Author + information
- Received May 22, 2018
- Revision received August 14, 2018
- Accepted August 14, 2018
- Published online August 28, 2018.
- Shmuel Chen, MD, PhD1,#∗ (, )
- Bjorn Redfors, MD, PhD1,2,∗,
- Ori Ben-Yehuda, MD1,
- Aaron Crowley, MA1,
- Kevin L. Greason, MD3,
- Maria C. Alu, MS4,
- Matthew T. Finn, MD4,
- Torsten P. Vahl, MD4,
- Tamim Nazif, MD4,
- Vinod H. Thourani, MD5,
- Rakesh M. Suri, MD, DPhil6,
- Lars Svensson, MD, PhD6,
- John G. Webb, MD7,
- Susheel K. Kodali, MD4 and
- Martin B. Leon, MD1,4
- 1Cardiovascular Research Foundation, New York, NY
- 2Department of Cardiology, Sahlgrenska University Hospital, Gothenburg, Sweden
- 3Department of Cardiovascular Surgery, Mayo Clinic, Rochester, MN
- 4Columbia University Medical Center/ NewYork-Presbyterian Hospital, New York, NY
- 5Medstar Heart & Vascular Institute, Washington, DC
- 6Cleveland Clinic, Cleveland, OH
- 7St. Paul’s Hospital, University of British Columbia, Vancouver, BC, Canada
- ↵#Address for Correspondence: Shmuel Chen, MD, PhD Cardiovascular Research Foundation 1700 Broadway, 8th Floor New York, NY 10019 Phone: 646-434-4135 Fax: 646-434-4700
Background Prior cardiac surgery (PCS) is associated with increased surgical risk and post-operative complications following surgical aortic valve replacement (SAVR), but whether this risk is similar in transcatheter aortic valve replacement (TAVR) is unclear.
Objectives We sought to further evaluate clinical outcomes in patients with and without PCS.
Methods In the PARTNER 2A trial, 2032 patients with severe AS at intermediate surgical risk were randomized to TAVR with the SAPIEN XT valve or SAVR. Adverse clinical outcomes at 30-days and 2-years were compared using Kaplan Meier event rates and multivariable Cox proportional hazards regression models. The primary end point of the PARTNER 2 trial was all cause death and disabling stroke.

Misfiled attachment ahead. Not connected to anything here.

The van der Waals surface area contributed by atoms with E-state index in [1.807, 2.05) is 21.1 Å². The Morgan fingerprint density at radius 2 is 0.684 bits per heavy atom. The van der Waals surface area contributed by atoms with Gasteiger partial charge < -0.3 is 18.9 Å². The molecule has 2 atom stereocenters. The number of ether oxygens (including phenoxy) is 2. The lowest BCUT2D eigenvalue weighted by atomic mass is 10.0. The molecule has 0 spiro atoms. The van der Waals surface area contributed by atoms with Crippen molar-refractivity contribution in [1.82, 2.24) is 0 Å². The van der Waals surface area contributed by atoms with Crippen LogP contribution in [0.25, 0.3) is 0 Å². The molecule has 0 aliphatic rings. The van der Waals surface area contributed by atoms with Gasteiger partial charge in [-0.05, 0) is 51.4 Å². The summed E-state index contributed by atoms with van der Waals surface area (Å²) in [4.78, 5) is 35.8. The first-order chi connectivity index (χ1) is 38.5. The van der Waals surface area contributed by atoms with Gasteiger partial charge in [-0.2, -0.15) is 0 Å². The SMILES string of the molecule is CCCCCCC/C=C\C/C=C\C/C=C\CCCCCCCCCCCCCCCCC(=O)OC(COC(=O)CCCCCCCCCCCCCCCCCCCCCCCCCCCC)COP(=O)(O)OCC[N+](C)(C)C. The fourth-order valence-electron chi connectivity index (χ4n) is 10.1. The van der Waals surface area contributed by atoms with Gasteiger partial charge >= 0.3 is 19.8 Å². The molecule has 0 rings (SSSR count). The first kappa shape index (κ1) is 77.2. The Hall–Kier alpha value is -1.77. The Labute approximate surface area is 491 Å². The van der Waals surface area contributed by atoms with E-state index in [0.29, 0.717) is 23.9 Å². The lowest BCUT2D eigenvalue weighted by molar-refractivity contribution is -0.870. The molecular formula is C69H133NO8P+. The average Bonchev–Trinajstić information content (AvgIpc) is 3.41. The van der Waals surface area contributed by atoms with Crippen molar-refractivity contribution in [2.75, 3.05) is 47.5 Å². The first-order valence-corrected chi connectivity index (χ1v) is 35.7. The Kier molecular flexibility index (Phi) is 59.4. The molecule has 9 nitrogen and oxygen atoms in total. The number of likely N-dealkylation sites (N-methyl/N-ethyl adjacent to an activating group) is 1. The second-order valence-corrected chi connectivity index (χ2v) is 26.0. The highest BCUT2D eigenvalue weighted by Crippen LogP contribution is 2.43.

Results 509 patients (25.1%) had PCS, mostly (98.2%) coronary artery bypass grafting (CABG). There were no significant differences between TAVR and SAVR in patients with or without PCS, in the rates of the primary endpoint at 30 days or 2 years. Nevertheless, an interaction was observed between PCS and treatment arm; while no-PCS patients treated with TAVR had higher rates of 30-day major vascular complications than patients treated with SAVR (adjusted HR 2.66, 95% CI 1.68-4.22), the opposite is true for patients with PCS (adjusted HR 0.27, 95% CI 0.11-0.66) (pinteraction<0.0001). A similar interaction was observed for life threatening or disabling bleeding.
Conclusions In the PARTNER 2A Trial of intermediate-risk patients with severe AS undergoing SAVR versus TAVR, the relative risk of two-year adverse clinical outcomes were similar between TAVR and SAVR in patients with or without PCS.
- Transcatheter aortic valve replacement (TAVR)
- transcatheter heart valve (THV)
- aortic stenosis (AS)
- surgical aortic valve replacement (SAVR)
↵∗ equal contributors
The PARTNER 2 Trial was funded by Edwards Lifesciences.
Ms. Alu has received consulting fees from Claret Medical.
Dr. Nazif has received consulting fees from Edwards Lifesciences.
Dr. Thourani is an advisor for Edwards Lifesciences, Abbott Vascular, Gore Vascular, Bard Medical, JenaValve, and Boston Scientific.
Dr. Suri has received research grants from Sorin, Abbott, Edwards Lifesciences, and St. Jude Medical.
Dr. Svensson is a member of the PARTNER Trial Executive Committee (no direct compensation).
Dr. Webb is a consultant for Edwards Lifesciences and a member of the PARTNER Trial Executive Committee (no direct compensation).
Dr. Kodali has received consulting fees from Edwards Lifesciences and Claret Medical and serves on the advisory boards of Thubrikar Aortic Valve, Inc., Duratech, and VS Medtech.
Dr. Leon is a member of the PARTNER Trial Executive Committee (no direct compensation).
The other authors report nothing to disclose.
- Received May 22, 2018.
- Revision received August 14, 2018.
- Accepted August 14, 2018.
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